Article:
Headliner is a handy tool for creating quick, simple videos, especially out of existing content you’ve already created.
Best of all, most of these tools offer nonprofit discounts. For Canva and Linktree, those discounts are even 100% off for their premium accounts, allowing you to use some top industry tools without having to break your budget.
A trap that too many fall into is only talking about themselves on social media. As is with any organization or account, people can lose interest when you just talk about yourself. You need to talk about them, too.
Do a quick audit of your most recent posts. How much of this content is not about your organization? Aim for at least one out of every three or four posts to be about your audience. You can’t make this shift immediately, but it’s a goal you can start working towards right away.
From there, it’s a matter of bringing your audience into the story you’re telling. This starts with knowing who your audience is and what they care about. Create content that’s focused on them and their interests.
For example, donors care about the tangible impact of your work, so you might create posts that showcase the specific impact of their gifts, highlighting photos or videos of beneficiaries or the product of their donation. If you’re focused on volunteers, you might do a “volunteer of the month” spotlight.
Another great tactic is to collect testimonials from these groups about their experiences with your nonprofit, either text or video. You could even highlight testimonials from people who’ve fundraised on behalf of your organization and how meaningful the experience was to them. Let them inform and inspire the rest of your community by relaying how their work made a difference.
7. Engage Your Invested Audience First
Getting people to engage with you on social media can be difficult, and it’s easy to understand why. People are often bombarded with asks. Follow this company. Like that product. Share this post. People can burn out among all the noise.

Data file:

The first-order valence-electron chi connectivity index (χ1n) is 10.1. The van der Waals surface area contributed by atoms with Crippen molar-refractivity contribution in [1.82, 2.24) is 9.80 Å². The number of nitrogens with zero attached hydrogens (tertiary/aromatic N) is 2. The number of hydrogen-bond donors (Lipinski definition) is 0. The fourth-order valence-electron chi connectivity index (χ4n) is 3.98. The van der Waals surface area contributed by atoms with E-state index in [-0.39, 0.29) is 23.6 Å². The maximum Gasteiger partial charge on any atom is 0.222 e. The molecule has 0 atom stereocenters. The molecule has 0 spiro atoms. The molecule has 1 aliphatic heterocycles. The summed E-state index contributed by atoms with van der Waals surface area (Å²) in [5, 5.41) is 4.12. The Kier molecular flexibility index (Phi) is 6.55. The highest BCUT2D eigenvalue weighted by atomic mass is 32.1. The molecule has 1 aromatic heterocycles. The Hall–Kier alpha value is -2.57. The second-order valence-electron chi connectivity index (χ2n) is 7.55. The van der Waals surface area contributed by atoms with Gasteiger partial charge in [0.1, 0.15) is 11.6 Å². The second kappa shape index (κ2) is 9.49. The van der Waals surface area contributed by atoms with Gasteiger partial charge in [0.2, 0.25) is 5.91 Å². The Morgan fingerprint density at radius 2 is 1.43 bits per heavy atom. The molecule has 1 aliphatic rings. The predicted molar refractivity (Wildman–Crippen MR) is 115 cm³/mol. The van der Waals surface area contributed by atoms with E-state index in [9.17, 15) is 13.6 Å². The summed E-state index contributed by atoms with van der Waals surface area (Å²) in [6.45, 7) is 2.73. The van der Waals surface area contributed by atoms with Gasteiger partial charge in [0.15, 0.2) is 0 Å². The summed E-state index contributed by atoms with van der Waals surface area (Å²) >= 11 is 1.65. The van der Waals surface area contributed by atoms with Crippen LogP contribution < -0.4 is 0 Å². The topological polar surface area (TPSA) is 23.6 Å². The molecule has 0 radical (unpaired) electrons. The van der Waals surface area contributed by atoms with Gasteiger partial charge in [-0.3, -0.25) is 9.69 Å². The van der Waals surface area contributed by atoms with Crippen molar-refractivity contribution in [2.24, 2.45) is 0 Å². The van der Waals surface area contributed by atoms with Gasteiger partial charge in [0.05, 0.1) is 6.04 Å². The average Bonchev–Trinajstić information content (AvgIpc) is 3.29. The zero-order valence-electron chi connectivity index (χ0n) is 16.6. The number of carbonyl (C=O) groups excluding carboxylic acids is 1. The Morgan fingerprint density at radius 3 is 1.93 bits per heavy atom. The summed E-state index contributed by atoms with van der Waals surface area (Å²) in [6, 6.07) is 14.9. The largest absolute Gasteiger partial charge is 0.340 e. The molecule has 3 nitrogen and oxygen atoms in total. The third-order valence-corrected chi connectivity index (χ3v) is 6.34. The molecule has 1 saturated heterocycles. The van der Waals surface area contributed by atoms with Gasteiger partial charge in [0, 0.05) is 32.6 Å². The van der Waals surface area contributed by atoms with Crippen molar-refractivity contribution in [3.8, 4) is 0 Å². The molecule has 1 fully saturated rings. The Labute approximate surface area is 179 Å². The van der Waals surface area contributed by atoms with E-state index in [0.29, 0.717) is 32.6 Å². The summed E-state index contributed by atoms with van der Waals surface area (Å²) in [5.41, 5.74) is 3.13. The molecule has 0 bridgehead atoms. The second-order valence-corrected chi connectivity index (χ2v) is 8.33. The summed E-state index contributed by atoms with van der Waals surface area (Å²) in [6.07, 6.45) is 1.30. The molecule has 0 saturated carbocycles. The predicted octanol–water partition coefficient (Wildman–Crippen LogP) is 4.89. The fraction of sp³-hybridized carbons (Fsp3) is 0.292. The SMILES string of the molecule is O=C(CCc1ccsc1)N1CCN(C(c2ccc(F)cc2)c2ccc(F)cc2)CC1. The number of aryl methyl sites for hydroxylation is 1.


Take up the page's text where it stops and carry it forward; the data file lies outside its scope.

Start engaging with the followers who already love your cause and believe in your mission. Keep a running list of the people who are already involved in other ways, like your volunteers or board members. Ask them to follow you and engage on their social accounts.
Share with them why it’s worth their time. Explain why social media growth is important to your organization, and how their engagement could increase your reach and draw in others to follow your page as well.
Make it as easy as a few clicks to spread the word. Arm this group with sample copy, stories of social impact, compelling videos or graphics, and stats that they can share with their networks. Communicate reminders and encouragement often.
Make them feel like your social media champions—because that’s what they are.
Long-term social media success takes an investment of time. Don’t expect to be able to transform your entire social media engagement strategy in an hour. However, you can make small, incremental social media improvements that will pay off in the long run.
Try some of these suggestions out at your organization and see what happens. Use them as experiments to see what works and where you’re able to get results. Apply these same principles in the long run for continued success. Test them out and you might find a way to do it better.